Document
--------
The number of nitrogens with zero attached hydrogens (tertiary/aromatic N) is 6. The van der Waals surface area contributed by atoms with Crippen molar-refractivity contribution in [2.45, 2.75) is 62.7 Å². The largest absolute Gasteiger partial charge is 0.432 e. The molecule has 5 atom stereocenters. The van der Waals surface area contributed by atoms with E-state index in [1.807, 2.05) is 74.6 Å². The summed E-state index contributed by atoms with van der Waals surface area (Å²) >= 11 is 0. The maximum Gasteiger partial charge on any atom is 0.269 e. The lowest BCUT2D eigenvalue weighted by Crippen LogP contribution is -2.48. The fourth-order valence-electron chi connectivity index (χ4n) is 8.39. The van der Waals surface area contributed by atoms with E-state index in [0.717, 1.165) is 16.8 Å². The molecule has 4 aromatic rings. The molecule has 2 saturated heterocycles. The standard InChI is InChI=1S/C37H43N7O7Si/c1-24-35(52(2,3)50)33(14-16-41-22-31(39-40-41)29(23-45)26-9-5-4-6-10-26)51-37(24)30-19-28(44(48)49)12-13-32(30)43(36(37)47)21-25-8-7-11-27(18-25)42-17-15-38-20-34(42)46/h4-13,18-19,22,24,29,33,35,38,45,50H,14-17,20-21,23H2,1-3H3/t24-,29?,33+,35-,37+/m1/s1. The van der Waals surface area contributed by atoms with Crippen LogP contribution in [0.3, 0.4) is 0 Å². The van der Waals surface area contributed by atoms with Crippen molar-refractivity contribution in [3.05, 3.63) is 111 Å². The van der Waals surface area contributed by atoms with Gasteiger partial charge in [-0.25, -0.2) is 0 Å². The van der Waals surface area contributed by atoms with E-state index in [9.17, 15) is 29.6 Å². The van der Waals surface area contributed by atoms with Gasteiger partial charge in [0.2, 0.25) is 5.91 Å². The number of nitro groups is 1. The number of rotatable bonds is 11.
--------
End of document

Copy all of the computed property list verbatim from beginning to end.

The number of nitrogens with zero attached hydrogens (tertiary/aromatic N) is 6. The van der Waals surface area contributed by atoms with Crippen molar-refractivity contribution in [2.45, 2.75) is 62.7 Å². The largest absolute Gasteiger partial charge is 0.432 e. The molecule has 5 atom stereocenters. The van der Waals surface area contributed by atoms with E-state index in [1.807, 2.05) is 74.6 Å². The summed E-state index contributed by atoms with van der Waals surface area (Å²) >= 11 is 0. The maximum Gasteiger partial charge on any atom is 0.269 e. The lowest BCUT2D eigenvalue weighted by Crippen LogP contribution is -2.48. The fourth-order valence-electron chi connectivity index (χ4n) is 8.39. The van der Waals surface area contributed by atoms with E-state index in [0.717, 1.165) is 16.8 Å². The molecule has 4 aromatic rings. The molecule has 2 saturated heterocycles. The standard InChI is InChI=1S/C37H43N7O7Si/c1-24-35(52(2,3)50)33(14-16-41-22-31(39-40-41)29(23-45)26-9-5-4-6-10-26)51-37(24)30-19-28(44(48)49)12-13-32(30)43(36(37)47)21-25-8-7-11-27(18-25)42-17-15-38-20-34(42)46/h4-13,18-19,22,24,29,33,35,38,45,50H,14-17,20-21,23H2,1-3H3/t24-,29?,33+,35-,37+/m1/s1. The van der Waals surface area contributed by atoms with Crippen LogP contribution in [0.3, 0.4) is 0 Å². The van der Waals surface area contributed by atoms with Crippen molar-refractivity contribution in [3.05, 3.63) is 111 Å². The van der Waals surface area contributed by atoms with Gasteiger partial charge in [-0.25, -0.2) is 0 Å². The van der Waals surface area contributed by atoms with E-state index in [9.17, 15) is 29.6 Å². The van der Waals surface area contributed by atoms with Gasteiger partial charge in [0.2, 0.25) is 5.91 Å². The number of nitro groups is 1. The number of rotatable bonds is 11.